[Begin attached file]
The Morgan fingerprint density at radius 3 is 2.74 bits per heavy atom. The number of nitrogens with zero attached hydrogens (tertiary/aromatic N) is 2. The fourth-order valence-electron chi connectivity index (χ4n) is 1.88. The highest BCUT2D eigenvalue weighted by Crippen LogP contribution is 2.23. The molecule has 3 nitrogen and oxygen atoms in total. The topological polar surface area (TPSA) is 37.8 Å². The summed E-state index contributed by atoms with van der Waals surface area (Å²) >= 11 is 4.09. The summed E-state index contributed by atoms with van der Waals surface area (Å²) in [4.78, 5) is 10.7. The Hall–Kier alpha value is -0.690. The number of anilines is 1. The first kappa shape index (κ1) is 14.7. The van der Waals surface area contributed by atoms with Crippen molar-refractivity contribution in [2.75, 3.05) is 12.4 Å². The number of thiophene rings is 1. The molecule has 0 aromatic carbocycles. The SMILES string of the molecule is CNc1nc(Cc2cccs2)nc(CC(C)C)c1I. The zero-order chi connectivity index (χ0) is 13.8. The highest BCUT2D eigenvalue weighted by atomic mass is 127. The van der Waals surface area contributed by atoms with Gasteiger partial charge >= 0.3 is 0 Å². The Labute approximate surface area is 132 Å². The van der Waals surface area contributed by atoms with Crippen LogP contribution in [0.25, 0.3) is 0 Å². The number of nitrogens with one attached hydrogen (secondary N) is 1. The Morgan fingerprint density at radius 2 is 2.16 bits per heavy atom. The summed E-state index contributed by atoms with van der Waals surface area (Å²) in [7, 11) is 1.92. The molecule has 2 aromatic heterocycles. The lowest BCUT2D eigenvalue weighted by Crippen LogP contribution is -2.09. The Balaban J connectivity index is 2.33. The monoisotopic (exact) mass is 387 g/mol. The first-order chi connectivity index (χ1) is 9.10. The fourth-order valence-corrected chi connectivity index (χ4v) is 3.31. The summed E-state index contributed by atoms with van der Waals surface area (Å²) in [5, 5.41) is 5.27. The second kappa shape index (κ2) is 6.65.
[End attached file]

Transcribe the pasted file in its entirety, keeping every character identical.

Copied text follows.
The Morgan fingerprint density at radius 3 is 2.74 bits per heavy atom. The number of nitrogens with zero attached hydrogens (tertiary/aromatic N) is 2. The fourth-order valence-electron chi connectivity index (χ4n) is 1.88. The highest BCUT2D eigenvalue weighted by Crippen LogP contribution is 2.23. The molecule has 3 nitrogen and oxygen atoms in total. The topological polar surface area (TPSA) is 37.8 Å². The summed E-state index contributed by atoms with van der Waals surface area (Å²) >= 11 is 4.09. The summed E-state index contributed by atoms with van der Waals surface area (Å²) in [4.78, 5) is 10.7. The Hall–Kier alpha value is -0.690. The number of anilines is 1. The first kappa shape index (κ1) is 14.7. The van der Waals surface area contributed by atoms with Crippen molar-refractivity contribution in [2.75, 3.05) is 12.4 Å². The number of thiophene rings is 1. The molecule has 0 aromatic carbocycles. The SMILES string of the molecule is CNc1nc(Cc2cccs2)nc(CC(C)C)c1I. The zero-order chi connectivity index (χ0) is 13.8. The highest BCUT2D eigenvalue weighted by atomic mass is 127. The van der Waals surface area contributed by atoms with Gasteiger partial charge >= 0.3 is 0 Å². The Labute approximate surface area is 132 Å². The van der Waals surface area contributed by atoms with Crippen LogP contribution in [0.25, 0.3) is 0 Å². The number of nitrogens with one attached hydrogen (secondary N) is 1. The Morgan fingerprint density at radius 2 is 2.16 bits per heavy atom. The summed E-state index contributed by atoms with van der Waals surface area (Å²) in [7, 11) is 1.92. The molecule has 2 aromatic heterocycles. The lowest BCUT2D eigenvalue weighted by Crippen LogP contribution is -2.09. The Balaban J connectivity index is 2.33. The monoisotopic (exact) mass is 387 g/mol. The first-order chi connectivity index (χ1) is 9.10. The fourth-order valence-corrected chi connectivity index (χ4v) is 3.31. The summed E-state index contributed by atoms with van der Waals surface area (Å²) in [5, 5.41) is 5.27. The second kappa shape index (κ2) is 6.65.